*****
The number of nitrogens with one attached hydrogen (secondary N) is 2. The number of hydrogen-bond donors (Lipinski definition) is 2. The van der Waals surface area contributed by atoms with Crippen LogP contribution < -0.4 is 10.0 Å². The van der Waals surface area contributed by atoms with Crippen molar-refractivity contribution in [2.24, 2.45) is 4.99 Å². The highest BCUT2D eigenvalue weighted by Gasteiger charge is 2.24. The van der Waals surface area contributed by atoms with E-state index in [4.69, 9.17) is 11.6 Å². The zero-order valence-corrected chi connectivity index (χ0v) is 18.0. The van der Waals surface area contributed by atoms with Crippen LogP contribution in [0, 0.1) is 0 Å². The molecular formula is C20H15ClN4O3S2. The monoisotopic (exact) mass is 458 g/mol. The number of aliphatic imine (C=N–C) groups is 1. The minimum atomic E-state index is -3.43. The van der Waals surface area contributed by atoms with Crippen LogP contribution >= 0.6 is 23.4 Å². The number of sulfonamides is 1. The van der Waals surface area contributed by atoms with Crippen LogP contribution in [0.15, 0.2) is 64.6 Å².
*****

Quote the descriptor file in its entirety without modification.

The number of nitrogens with one attached hydrogen (secondary N) is 2. The number of hydrogen-bond donors (Lipinski definition) is 2. The van der Waals surface area contributed by atoms with Crippen LogP contribution < -0.4 is 10.0 Å². The van der Waals surface area contributed by atoms with Crippen molar-refractivity contribution in [2.24, 2.45) is 4.99 Å². The highest BCUT2D eigenvalue weighted by Gasteiger charge is 2.24. The van der Waals surface area contributed by atoms with E-state index in [4.69, 9.17) is 11.6 Å². The zero-order valence-corrected chi connectivity index (χ0v) is 18.0. The van der Waals surface area contributed by atoms with Crippen LogP contribution in [0, 0.1) is 0 Å². The molecular formula is C20H15ClN4O3S2. The monoisotopic (exact) mass is 458 g/mol. The number of aliphatic imine (C=N–C) groups is 1. The minimum atomic E-state index is -3.43. The van der Waals surface area contributed by atoms with Crippen LogP contribution >= 0.6 is 23.4 Å². The number of sulfonamides is 1. The van der Waals surface area contributed by atoms with Crippen LogP contribution in [0.15, 0.2) is 64.6 Å².